Ok, this post is aimed at SEOs rather than a general audience, and is something I’ve been mulling over for quite some time without getting round to posting about it. I got the nudge to finally do so from a post on Search Engine Land – PageRank Sculpting Leaves NoFollowed Tags Behind .
In that article the author essentially discusses PageRank Sculpting, and I should immediately say that in an article-length piece as opposed to something more thesis-length there is a limit to how much can be discussed, so we both have to keep things simpler than we might prefer. We also have to disregard for the purposes of discussion that since you can’t measure real PageRank (as opposed to the hopelessly inaccurate Toolbar PageRank) it’s extremely difficult to know whether your efforts at sculpting have worked.
That said, as I mentioned in my comments to that article there are some fundamental assumptions and questions inherent in trying to decide on a real-world strategy based on this type of sculpting by navigation.
All links are equal but some are more equal than others
The first one is that all links are created equal, but are they? There has been much written about the idea that editorial links, that is links surrounded by body text, are more important than navigational links in the menu system. We don’t know how this works of course – it could for instance be part of the relevancy aspect of the algoritmh that boosts the body links or it could be part of a PageRank algorithm that reduces the value of menu links.
Shooting yourself in the foot(er)
Similarly with footers and other items that can be thought of as boilerplate content. There has been some suggestion that such boilerplate content gets “ignored” for content purposes. Does that mean the links also get ignored or downgraded? And again is that to do with context or PageRank value?
Navigating – by the seat of your pants?
Then there is the thorny question of sitemaps. Not in this case the Google/XML kind (they are thorny as well but for entirely different reasons which I’ll leave for another post) but the old-fashioned HTML sitemap. Many SEOs (and many amateurs) trot out the mantra all too easily of “you must have a sitemap”, “it helps the spiders find your pages”. But what are the implications of a sitemap for how the PageRank flows in your site? This has always seemed to me to be a crucial consideration which has usually been ignored.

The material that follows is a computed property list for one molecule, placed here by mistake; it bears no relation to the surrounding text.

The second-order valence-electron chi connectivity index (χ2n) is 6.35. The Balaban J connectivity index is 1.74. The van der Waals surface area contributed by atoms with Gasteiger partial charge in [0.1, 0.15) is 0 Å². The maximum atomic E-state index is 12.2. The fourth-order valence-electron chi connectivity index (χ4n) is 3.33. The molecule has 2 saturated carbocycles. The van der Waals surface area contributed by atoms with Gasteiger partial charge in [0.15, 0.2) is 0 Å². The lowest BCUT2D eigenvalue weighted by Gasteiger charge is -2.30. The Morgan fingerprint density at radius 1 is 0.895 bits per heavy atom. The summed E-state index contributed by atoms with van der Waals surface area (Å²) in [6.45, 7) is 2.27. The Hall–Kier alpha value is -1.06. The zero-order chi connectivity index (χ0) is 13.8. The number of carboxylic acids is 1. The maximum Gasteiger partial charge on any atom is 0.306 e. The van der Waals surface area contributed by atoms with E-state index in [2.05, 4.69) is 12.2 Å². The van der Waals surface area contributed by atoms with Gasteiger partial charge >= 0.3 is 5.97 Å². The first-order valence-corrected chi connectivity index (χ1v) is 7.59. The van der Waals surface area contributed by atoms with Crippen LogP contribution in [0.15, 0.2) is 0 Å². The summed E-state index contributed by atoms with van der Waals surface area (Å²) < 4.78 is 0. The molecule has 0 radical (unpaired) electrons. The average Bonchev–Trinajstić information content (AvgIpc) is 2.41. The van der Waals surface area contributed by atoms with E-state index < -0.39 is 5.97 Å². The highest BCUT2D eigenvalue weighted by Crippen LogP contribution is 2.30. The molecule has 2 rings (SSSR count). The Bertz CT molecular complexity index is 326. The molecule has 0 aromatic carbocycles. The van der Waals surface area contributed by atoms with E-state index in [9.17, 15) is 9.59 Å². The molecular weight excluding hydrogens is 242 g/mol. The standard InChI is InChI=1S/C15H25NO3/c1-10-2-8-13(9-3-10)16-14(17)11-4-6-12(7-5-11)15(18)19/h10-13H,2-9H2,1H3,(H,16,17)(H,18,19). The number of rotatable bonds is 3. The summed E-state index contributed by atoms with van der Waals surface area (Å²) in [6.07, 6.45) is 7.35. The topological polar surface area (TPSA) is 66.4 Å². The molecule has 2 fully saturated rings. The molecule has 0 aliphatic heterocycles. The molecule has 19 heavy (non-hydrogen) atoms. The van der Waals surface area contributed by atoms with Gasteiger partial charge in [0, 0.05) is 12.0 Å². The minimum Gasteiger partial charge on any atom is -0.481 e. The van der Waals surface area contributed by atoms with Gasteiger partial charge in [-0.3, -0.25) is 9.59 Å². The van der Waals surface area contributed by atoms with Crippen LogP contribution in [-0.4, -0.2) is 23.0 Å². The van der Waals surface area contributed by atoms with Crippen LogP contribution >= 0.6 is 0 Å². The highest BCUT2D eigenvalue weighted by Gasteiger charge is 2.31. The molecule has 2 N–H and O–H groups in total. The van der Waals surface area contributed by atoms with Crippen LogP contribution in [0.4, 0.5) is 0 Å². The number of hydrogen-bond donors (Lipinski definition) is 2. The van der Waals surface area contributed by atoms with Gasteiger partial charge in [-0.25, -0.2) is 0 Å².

I well recall spending ages playing about with and discussing the results of the tool at
when it first appeared back around 2002. Again it’s a very theoretical tool and we don’t know how much the PageRank implementation has changed since then so I’m wary of reading too much into the results these days, but a bit of experimentation with it suggests some pretty major changes in PageRank distribution by using different methods of navigation.
Some people may suggest that a smaller site should use a “get anywhere from anywhere” type of navigation and there is often much benefit to the users in that approach. Some may suggest a more siloed method where different aspect of the site are largely kept separate from each other. Testing the effects of these different scenarios using this tool suggest very different PageRank distribution – sometimes concentrating most of it on the home page and sometimes distributing it almost evenly throughout the site. I’ll leave you to play around with it and see these effects for yourselves, but it may explain some of the odd effects with certain sites where the home page seems to be the one that ranks for everything and the deeper pages don’t seem to get the rankings their content deserves.
My point here is that if you simulate a site and observe the PageRank distribution, and then add a simulated sitemap, even if it’s only linked to from the homepage, then the distribution changes a great deal. Now whether this is matched in a real world situation is another matter, but it bears some thought before blindly following the advice to add a sitemap.
And of course if there is a negative bias against footer links and your sitemap is linked from there… Complicated isn’t it?
And it doesn’t stop there. Generally it’s the higher level pages that target the more generic terms and thus need more PageRank to succeed in a competitive market. But generic rankings often don’t convert well, so does that suggest that we should be distributing PageRank more evenly in order to get more of it to the lower level pages where the better-converting specific terms are being targeted by product pages that will actually produce profits?
Good job we don’t have to include clients with their own agendas into this mix or it would get really complicated… Oh! We do.
Now I don’t have the answers to these questions, and maybe no-one outside Google does, but I think they are important questions to consider and discuss – which is the point of this post. Have you had experience of trying to sculpt PageRank and had unusual ranking results. Have you any pages that have loads of good content but seem dead in ranking and traffic terms despite seemingly normal navigation to them? Have you any ideas about the questions I’ve posed here. Maybe we can all gain some insights into a very complex area, but at least I hope I’ve encouraged you to think about it.